I think this thinking helps to round out the idea of ‘making mistakes’ in our daily work. By not making mistakes, by not taking responsible risks, by waiting until someone else makes it perfect before can adopt it, we miss an opportunity to benefit from any success of the project now.

Mistakes

-Post by Warren Cheetham  and Tame The Web Contributor Justin Hoenke

 

 Warren Cheetham is the Coordinator of Information and Digital Services at CityLibraries Townsville. He has worked in public libraries for twenty-one years, and his professional interests include the application of technology to public libraries, and how to best deliver information services, reader engagement, corporate research services and training to library staff and customers in an online environment.

DEV DEV – Summer of Code at the Chattanooga Public Library by TTW Contributor Justin Hoenke

During the month of July 2013, my colleagues, community partners, fifty teens, and I were stationed on The 2nd Floor of the Chattanooga Public Library for DEV DEV: Summer of Code.  It was, to be completely honest with you, the greatest single experience I have ever had in a public library.  Let me tell you why.

PARTNERS
Since the program happened on The 2nd Floor of the Chattanooga Public Library it would be easy for everyone to think that this all happened at the library and it was all the library and that was that.  But that’s not the case and I’d like to take this moment to tell you about our partners.  Without the support of Engage 3D, AIGA Chattanooga, and the Benwood Foundation, DEV DEV would not have happened. Their support (educational, funding, brainpower, design, etc) and dedication to the program and the community of Chattanooga is one of the key ingredients as to why this beta test run of this program was as successful as it was.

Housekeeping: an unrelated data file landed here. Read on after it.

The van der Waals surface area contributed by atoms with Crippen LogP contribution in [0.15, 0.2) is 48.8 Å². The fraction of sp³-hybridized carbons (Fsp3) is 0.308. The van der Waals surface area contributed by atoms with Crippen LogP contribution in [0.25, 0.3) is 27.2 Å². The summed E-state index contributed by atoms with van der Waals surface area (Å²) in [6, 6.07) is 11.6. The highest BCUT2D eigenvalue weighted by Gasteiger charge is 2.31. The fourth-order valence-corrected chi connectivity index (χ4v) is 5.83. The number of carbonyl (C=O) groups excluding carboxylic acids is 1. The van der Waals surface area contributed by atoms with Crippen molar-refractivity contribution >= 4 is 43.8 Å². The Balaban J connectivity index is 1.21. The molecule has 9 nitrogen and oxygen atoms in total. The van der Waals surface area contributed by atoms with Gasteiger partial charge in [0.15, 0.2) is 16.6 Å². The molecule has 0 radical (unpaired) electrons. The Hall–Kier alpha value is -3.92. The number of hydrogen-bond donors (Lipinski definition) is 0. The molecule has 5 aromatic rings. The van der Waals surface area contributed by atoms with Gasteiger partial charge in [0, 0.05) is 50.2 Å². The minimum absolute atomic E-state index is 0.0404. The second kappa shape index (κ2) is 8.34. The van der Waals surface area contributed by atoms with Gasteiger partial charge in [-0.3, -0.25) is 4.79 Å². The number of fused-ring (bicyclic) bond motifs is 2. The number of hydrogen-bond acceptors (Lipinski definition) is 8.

It really takes everyone in the community getting together to make amazing things happen.

SUPPORT
Without the support of EVERYONE at the Chattanooga Public Library, DEV DEV would not have worked.  Every day, the circulation staff would wait on the teens that came into the library at 9am, making them their white hot chocolates and letting them in the doors before the rest of the public could get in.  The rest of the staff smiled and welcomed the teens every day.  They knew how big this was for the teens attending DEV DEV and they made sure they had the times of their lives.

Photo by @chattlibrary  http://instagram.com/p/chi99IiWnz/

Photo by @chattlibrary
http://instagram.com/p/chi99IiWnz/

The parents brought it all together.  Not only did they drive the teens back and forth from the library, but on the last day of the program they came out to show their love and support.  It is in moments like this where you can just see teens gaining so much love and respect for their families.  Awesome.

TEENS
DEV DEV would not have happened were it not for the amazing talent and dedication of the teens involved in the program.  For four weeks, you gave your attention and hard work to learning how to build websites, make robots dance, and program video games.  You blew all of our minds.  For me personally, as I get older, I am happy to know that the world is in such good hands.  To borrow from southern lingo….Ya’ll are gonna do some amazing things.

SO WHAT’S NEXT?
DEV DEV was not meant to be a one shot program but instead an ongoing series, a library/community brand if you would like to call it that.  As with any program of this size and scope, some time is needed to rest, reflect, and accurately plan the next steps.  We’ll be doing that over the next few weeks at the Chattanooga Public Library.  I already had a great discussion today with Engage 3D Education Director James McNutt about online learning communities.  He is a brilliant dude and I can’t wait to see his ideas in motion.